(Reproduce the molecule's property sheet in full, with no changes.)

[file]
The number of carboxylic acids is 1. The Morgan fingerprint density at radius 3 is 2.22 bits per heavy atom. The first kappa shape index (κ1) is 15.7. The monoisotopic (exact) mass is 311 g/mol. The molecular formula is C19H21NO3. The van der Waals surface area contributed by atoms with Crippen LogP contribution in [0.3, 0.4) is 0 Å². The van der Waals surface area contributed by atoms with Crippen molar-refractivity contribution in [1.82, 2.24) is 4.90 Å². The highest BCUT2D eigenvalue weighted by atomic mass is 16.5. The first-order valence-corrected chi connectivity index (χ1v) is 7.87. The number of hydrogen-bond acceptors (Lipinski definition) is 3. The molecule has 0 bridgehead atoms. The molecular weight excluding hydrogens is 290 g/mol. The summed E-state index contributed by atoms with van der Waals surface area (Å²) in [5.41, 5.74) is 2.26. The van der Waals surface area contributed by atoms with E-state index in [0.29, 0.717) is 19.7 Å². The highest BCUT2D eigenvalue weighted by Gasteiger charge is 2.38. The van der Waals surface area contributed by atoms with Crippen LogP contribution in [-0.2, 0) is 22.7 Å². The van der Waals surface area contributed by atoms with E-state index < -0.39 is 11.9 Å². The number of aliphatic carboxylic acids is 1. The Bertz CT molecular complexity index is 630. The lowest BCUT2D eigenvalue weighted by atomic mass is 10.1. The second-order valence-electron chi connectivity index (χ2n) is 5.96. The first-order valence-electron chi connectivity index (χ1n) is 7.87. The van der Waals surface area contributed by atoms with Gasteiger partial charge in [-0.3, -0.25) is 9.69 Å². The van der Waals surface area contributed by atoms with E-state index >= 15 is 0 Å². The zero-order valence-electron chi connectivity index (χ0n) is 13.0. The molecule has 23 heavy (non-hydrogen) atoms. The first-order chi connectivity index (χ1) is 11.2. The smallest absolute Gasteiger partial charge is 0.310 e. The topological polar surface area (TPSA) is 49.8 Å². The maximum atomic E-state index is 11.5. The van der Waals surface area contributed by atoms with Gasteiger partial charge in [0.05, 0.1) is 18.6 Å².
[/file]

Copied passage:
The number of carboxylic acids is 1. The Morgan fingerprint density at radius 3 is 2.22 bits per heavy atom. The first kappa shape index (κ1) is 15.7. The monoisotopic (exact) mass is 311 g/mol. The molecular formula is C19H21NO3. The van der Waals surface area contributed by atoms with Crippen LogP contribution in [0.3, 0.4) is 0 Å². The van der Waals surface area contributed by atoms with Crippen molar-refractivity contribution in [1.82, 2.24) is 4.90 Å². The highest BCUT2D eigenvalue weighted by atomic mass is 16.5. The first-order valence-corrected chi connectivity index (χ1v) is 7.87. The number of hydrogen-bond acceptors (Lipinski definition) is 3. The molecule has 0 bridgehead atoms. The molecular weight excluding hydrogens is 290 g/mol. The summed E-state index contributed by atoms with van der Waals surface area (Å²) in [5.41, 5.74) is 2.26. The van der Waals surface area contributed by atoms with E-state index in [0.29, 0.717) is 19.7 Å². The highest BCUT2D eigenvalue weighted by Gasteiger charge is 2.38. The van der Waals surface area contributed by atoms with Crippen LogP contribution in [-0.2, 0) is 22.7 Å². The van der Waals surface area contributed by atoms with E-state index < -0.39 is 11.9 Å². The number of aliphatic carboxylic acids is 1. The Bertz CT molecular complexity index is 630. The lowest BCUT2D eigenvalue weighted by atomic mass is 10.1. The second-order valence-electron chi connectivity index (χ2n) is 5.96. The first-order valence-electron chi connectivity index (χ1n) is 7.87. The van der Waals surface area contributed by atoms with Gasteiger partial charge in [-0.3, -0.25) is 9.69 Å². The van der Waals surface area contributed by atoms with E-state index >= 15 is 0 Å². The zero-order valence-electron chi connectivity index (χ0n) is 13.0. The molecule has 23 heavy (non-hydrogen) atoms. The first-order chi connectivity index (χ1) is 11.2. The smallest absolute Gasteiger partial charge is 0.310 e. The topological polar surface area (TPSA) is 49.8 Å². The maximum atomic E-state index is 11.5. The van der Waals surface area contributed by atoms with Gasteiger partial charge in [0.05, 0.1) is 18.6 Å².